Special Order -- These books can be hard for us to get
A provocative new illustrated history of the famed early chronicler of New York's immigrant poor, seen here as an opportunistic, camera-toting social reformer whose legacy lives on.
""I don't remember my mother or my aunts and uncles talking of their father as a photographer....In his letters--I have read most of them--he never mentions a camera.""--J. Riis Owre (grandson of Jacob Riis)
More than ninety years after his death, Jacob Riis maintains a stubbornly persistent hold on the American imagination. Remembered as a pioneering photographer, he was the first to document the state of New York's slums, publicizing in haunting photographs the plight of the urban poor at the height of European immigration to the city. But Riis confessed to being "no good at all as a photographer" and in recent years has been disparaged for racist views and political opportunism.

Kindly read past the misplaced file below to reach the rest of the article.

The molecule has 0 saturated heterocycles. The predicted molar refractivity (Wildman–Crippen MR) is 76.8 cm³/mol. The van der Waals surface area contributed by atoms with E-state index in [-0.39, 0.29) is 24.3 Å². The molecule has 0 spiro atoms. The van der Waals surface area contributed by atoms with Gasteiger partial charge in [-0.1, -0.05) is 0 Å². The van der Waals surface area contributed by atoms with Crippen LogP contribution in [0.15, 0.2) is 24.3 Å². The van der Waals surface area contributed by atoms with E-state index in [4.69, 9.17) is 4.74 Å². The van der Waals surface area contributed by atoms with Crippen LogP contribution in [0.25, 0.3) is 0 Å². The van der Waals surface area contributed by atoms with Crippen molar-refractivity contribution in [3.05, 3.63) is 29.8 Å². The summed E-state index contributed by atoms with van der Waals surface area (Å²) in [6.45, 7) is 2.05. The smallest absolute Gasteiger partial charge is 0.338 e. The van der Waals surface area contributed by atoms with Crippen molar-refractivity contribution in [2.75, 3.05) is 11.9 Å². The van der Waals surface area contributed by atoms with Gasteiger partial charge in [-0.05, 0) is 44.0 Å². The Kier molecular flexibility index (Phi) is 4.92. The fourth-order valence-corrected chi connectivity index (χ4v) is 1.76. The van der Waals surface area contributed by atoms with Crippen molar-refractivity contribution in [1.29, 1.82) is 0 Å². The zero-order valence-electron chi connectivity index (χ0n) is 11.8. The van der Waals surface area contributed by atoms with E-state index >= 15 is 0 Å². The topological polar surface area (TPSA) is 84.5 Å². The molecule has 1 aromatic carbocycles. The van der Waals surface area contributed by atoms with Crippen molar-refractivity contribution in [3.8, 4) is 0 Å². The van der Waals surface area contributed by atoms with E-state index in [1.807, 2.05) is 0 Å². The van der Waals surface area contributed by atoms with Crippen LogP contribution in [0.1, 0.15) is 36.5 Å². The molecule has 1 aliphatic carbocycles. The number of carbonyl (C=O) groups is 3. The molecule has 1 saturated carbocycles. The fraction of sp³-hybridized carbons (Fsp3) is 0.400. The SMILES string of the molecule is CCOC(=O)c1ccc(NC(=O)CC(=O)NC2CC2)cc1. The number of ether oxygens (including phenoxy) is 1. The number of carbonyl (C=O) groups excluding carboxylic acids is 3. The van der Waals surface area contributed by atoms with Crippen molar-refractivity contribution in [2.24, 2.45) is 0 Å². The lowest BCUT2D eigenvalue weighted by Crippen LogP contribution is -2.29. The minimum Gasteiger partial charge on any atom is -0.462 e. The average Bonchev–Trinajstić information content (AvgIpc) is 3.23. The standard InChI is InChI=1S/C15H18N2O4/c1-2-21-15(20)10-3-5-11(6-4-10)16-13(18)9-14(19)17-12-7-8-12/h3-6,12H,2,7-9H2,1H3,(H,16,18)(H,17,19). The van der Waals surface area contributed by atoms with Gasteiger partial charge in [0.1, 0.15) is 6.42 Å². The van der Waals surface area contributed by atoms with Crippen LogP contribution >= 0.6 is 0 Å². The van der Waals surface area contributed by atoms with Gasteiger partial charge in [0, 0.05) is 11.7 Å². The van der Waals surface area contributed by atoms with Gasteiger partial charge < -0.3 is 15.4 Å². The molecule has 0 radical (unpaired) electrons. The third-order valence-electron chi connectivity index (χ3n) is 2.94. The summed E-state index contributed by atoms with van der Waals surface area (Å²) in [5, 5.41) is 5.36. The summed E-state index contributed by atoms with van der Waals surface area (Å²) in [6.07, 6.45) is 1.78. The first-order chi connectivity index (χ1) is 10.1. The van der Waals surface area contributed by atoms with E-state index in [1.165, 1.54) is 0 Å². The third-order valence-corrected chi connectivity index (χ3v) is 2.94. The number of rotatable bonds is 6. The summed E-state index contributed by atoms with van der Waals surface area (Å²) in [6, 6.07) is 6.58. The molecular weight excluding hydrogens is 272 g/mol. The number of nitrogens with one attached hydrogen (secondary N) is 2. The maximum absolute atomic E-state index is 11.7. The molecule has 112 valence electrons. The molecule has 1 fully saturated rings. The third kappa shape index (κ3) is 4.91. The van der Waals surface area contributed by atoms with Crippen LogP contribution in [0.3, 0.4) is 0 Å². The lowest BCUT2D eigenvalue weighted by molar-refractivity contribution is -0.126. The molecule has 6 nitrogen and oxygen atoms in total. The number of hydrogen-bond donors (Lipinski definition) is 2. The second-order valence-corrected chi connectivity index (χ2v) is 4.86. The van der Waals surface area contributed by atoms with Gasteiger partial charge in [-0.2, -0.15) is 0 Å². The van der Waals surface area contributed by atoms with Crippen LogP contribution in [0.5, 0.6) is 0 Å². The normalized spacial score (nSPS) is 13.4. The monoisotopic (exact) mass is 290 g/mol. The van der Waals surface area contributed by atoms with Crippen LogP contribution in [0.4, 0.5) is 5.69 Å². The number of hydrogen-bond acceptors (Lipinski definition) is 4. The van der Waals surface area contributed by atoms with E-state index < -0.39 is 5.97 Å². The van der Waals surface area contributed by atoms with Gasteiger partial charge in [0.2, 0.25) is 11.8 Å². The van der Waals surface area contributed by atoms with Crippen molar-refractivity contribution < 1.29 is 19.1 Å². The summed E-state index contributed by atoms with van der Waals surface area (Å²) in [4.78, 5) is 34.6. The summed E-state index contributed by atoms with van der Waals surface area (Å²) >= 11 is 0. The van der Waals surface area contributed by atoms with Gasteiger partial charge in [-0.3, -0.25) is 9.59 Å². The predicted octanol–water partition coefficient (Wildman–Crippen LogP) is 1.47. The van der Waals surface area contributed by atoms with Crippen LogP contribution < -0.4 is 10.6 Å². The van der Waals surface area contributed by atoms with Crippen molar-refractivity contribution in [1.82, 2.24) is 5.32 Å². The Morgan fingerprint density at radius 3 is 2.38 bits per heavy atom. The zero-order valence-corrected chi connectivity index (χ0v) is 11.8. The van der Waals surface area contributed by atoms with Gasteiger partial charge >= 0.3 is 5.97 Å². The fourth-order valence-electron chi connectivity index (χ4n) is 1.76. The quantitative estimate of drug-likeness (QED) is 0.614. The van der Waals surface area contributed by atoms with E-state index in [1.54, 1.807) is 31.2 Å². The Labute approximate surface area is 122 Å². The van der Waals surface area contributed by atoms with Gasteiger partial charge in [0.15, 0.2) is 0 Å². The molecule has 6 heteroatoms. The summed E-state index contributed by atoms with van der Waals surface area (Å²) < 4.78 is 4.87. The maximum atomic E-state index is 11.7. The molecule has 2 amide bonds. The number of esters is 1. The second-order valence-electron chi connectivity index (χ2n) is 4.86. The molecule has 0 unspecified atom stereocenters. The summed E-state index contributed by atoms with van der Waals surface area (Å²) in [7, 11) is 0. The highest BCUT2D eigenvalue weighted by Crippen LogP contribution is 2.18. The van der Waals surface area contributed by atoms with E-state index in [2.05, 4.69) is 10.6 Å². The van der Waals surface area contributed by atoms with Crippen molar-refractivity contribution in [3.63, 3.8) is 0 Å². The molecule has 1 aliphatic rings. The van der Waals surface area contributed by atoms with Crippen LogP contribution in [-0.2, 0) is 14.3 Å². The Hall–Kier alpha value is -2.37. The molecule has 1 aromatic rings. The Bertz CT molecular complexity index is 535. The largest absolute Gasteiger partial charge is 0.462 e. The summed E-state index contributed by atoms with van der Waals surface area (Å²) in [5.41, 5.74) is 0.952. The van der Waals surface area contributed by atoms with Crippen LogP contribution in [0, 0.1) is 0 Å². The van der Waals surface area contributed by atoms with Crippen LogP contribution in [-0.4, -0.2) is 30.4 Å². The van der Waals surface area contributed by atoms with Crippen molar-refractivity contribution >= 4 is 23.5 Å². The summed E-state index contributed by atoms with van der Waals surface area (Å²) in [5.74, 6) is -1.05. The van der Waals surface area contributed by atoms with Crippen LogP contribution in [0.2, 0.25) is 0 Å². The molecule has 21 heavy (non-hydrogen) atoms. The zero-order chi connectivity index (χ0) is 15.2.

In "Rediscovering Jacob Riis," Bonnie Yochelson and Daniel Czitrom address the complex legacy of the pioneering social reformer. In a work of highly original scholarship, they reclaim Riis from the art camp, relocating him in the field of social and cultural history. Their provocative new book reveals Riis to be an inspired self-promoter who, although neither an original thinker nor a serious photographer, nevertheless framed the discussion of urban poverty in terms still relevant today.
Extensively illustrated with Riis's images, "Rediscovering Jacob Riis" is revisionist history at its best, as appealing to photographers, journalists, and social historians as it is to the general reader.